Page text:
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On Lion King: Beyonce Didn’t Forget East and North Africa

Beyonce Knowles-Carter attends the European Premiere of Disney’s “The Lion King” at Odeon Luxe Leicester Square on July 14, 2019 in London, England. (Photo by Gareth Cattermole/Getty Images for Disney)

When Beyonce announced her new album, “Lion King: The Gift,” she probably had no idea that she would unleash a sequence of events that would divide the continent across cultural lines.

The album, which would accompany remake of the famous Disney animated film, which opens Friday has thrown Africans against each other, with conversations about the lack of inclusive representation of all the major sound cultures on the continent.

The album comprises of African artists drawn from Nigeria, Ghana and South Africa. Nigeria, has the most numerical strength on the LP, with Yemi Alade, Wizkid, Tiwa Savage, Tekno, Mr. Eazi, and Burna Boy, all coming through with crucial work. Ghana’s Shatta Wale made the cut, and South Africa offered Busiswa, and Moonchild Sanelly. East and North Africa had no part in it.

The pockets of protests about the unfairness of the choice of collaborators for an album that is inspired by a movie that borrows from East and South Africa, but offers them so little, appear to be valid on a surface level. Beyonce, after all, describes the album as her “love letter to Africa.”


For the first time in her music career, Bey is extending a hand of collaboration to a continent, via a symbolic piece of art like the Lion King. It’s the stuff of history. African music has been on fringes for far too long in the US, knocking on the door, and gearing for an explosion. This album has the potential to be the catalyst at its most impactful, or at least a milestone that moves the dream closer.

Knowing how these deals work, the Africans who are complaining to Beyonce are doing it wrong. Everything happens in business meetings, and for all the professionals involved in the deal, the biggest driver here will be money. Money comes from numbers, and right now the data shows that West Africa is ahead.

Beyonce wanted to collaborate with African musicians and make the African sound that is on the verge of breaking in. That sound is what urban America, consider to be ‘Africa.’ That sound is situated in West Africa, with a solid hub in Nigeria that keeps on giving. The wave of penetration of the sound came from Nigeria. When Nigerian artists and their handlers who have been knocking on all these doors for years, get results, it is deserved. They’ve worked for it and they have got it.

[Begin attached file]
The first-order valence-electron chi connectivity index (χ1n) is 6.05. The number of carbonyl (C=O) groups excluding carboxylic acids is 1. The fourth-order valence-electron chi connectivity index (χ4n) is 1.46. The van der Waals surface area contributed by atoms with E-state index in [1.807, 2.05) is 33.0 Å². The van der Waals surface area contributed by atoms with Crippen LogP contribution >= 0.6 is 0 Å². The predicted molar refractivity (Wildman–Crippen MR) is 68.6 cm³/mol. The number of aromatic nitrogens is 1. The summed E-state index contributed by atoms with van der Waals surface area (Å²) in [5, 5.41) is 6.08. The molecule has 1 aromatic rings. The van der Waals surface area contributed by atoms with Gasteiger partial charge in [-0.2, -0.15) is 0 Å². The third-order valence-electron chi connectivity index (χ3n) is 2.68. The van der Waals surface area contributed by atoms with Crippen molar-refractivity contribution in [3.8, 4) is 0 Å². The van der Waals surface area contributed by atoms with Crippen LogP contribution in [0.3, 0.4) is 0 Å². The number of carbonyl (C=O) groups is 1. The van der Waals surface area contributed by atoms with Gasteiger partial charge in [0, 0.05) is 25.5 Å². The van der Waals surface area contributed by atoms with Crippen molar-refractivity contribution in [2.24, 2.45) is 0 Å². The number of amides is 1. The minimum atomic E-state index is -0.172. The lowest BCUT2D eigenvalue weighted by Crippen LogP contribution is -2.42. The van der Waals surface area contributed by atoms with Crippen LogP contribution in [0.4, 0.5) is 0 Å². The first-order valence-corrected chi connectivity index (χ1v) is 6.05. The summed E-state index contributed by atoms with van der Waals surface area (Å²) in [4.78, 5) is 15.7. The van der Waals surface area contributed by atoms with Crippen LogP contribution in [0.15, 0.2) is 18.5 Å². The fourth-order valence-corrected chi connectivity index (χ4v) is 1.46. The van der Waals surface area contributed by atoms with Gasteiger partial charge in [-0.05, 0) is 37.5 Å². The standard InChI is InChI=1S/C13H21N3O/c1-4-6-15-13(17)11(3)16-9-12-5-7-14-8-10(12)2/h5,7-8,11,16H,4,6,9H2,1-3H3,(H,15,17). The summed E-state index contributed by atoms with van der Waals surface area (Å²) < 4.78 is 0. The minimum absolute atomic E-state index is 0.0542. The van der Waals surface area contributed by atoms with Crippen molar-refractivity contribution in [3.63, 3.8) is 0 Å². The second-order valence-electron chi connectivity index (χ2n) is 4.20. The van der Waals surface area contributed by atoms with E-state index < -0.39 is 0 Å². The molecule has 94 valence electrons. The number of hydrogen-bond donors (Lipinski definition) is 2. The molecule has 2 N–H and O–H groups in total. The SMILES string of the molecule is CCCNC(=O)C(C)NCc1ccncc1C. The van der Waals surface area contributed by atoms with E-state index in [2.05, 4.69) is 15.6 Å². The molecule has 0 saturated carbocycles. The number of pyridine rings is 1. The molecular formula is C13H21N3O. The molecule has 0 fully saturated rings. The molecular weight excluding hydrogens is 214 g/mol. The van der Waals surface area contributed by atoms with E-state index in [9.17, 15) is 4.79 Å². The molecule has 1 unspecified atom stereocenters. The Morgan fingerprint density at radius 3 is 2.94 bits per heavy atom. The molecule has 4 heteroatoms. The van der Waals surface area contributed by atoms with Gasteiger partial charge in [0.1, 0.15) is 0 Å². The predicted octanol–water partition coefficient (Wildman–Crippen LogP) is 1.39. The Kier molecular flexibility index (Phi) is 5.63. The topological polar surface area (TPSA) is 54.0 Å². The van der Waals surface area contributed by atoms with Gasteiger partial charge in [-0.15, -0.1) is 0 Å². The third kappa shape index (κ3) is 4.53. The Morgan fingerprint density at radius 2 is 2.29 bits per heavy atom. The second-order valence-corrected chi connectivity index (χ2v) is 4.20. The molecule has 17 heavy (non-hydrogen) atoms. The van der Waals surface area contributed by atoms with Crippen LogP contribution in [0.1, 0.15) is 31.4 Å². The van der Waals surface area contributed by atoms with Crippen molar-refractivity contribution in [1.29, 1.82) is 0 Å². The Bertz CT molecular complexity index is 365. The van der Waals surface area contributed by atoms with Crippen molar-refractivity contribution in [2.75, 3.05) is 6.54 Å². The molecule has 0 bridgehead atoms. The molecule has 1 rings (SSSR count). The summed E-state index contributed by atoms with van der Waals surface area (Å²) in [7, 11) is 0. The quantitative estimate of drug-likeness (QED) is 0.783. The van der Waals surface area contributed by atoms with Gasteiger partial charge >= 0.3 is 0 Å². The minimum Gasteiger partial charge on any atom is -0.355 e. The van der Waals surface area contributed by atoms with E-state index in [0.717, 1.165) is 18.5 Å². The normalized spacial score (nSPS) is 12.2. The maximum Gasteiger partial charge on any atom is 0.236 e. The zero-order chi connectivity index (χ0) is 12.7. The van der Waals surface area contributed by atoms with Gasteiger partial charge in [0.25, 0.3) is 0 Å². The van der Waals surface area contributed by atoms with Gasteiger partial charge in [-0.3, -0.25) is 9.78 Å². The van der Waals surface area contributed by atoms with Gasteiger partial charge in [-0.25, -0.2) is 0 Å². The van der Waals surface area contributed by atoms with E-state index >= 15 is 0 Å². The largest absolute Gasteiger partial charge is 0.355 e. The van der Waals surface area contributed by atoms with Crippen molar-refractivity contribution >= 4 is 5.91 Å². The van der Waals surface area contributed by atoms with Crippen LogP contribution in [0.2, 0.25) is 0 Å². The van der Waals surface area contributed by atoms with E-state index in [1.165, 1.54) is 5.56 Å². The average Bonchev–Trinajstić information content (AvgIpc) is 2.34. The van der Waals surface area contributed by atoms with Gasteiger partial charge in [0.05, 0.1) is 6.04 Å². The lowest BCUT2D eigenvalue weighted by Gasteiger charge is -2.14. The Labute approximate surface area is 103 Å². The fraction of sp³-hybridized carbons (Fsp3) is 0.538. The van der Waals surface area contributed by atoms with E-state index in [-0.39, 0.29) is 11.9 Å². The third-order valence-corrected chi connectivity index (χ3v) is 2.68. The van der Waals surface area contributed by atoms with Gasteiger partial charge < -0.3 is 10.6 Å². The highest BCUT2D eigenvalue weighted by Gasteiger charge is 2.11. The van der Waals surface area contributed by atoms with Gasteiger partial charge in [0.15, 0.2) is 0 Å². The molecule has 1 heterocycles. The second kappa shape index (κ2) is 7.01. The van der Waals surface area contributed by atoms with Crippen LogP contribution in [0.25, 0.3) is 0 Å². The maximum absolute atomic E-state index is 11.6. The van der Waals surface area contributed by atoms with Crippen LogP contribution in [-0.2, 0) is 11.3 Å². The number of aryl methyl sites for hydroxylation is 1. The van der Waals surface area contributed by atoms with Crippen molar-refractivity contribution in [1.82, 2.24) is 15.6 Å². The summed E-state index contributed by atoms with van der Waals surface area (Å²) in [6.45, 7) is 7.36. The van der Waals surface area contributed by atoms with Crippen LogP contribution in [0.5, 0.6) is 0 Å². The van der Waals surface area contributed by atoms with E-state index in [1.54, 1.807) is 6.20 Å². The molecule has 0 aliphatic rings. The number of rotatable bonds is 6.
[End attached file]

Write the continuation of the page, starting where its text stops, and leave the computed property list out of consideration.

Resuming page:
“As much as we celebrate with our fellow Africans, the obvious exclusion of Kenyans/East Africans on this soundtrack is depressing,” says Victoria Kimani, who got a career from Nigeria, and her most impactful record came from Nigeria. Kimani also believes that Beyonce forgot about her country, and the prime Lion King characters are Kenyans. Not fictional lions, but Kenyans, complete with a birth certificate and place of residence.

Kimani is being dishonest. Beyonce didn’t forget your country. For business and cultural reasons, those names were picked. If Kenya was to get a spot, Sauti Sol would have been the obvious choice. Kimani knows this truth but acts naive. She’s at the backend of the industry. She knows the people who pulled it off. She knows who to talk to them. Whether they will listen, is another question.

Why are other countries pressed over Nigeria getting deserved wins? Right from my childhood, Hollywood’s embrace of Africa has been evident. But much of the stories from this continent that have been told have come from the Eastern and Southern parts. Lion King is a great example. For Black Panther, no Nigerian artist made the soundtrack. But did you hear a word from we embracing folks? No. Nigerians cheered, watched and listened. We take African wins personal and celebrate like big brothers ought to. But when Nigeria gets ahead on any level, the complaints come in hot. Are we not one big continent anymore? Aren’t we brothers? Kumbaya, remember? Hakuna Matata!

What this project does for our collective push is to expose our artists, move them closer to their dreams of commercial success in new territories, and above all, the Billboard Hot 100 smells so close again. It’s a win for everyone, including the people who feel like they deserve a shot at this. Ideally, this has to be more than a money conversation. Cultural exchange is beyond commerce, and when Africa has to collaborate, fair representation ought to happen. The responsibility lies not with Beyonce, but with the middlemen and music industry professionals who get in these rooms and facilitate these deals. Everyone wins when everyone wins. We can do better.

For now, let’s crack open the bottles and celebrate this win. Did I hear you say “we don’t need American validation?” Yes? You are a joker!

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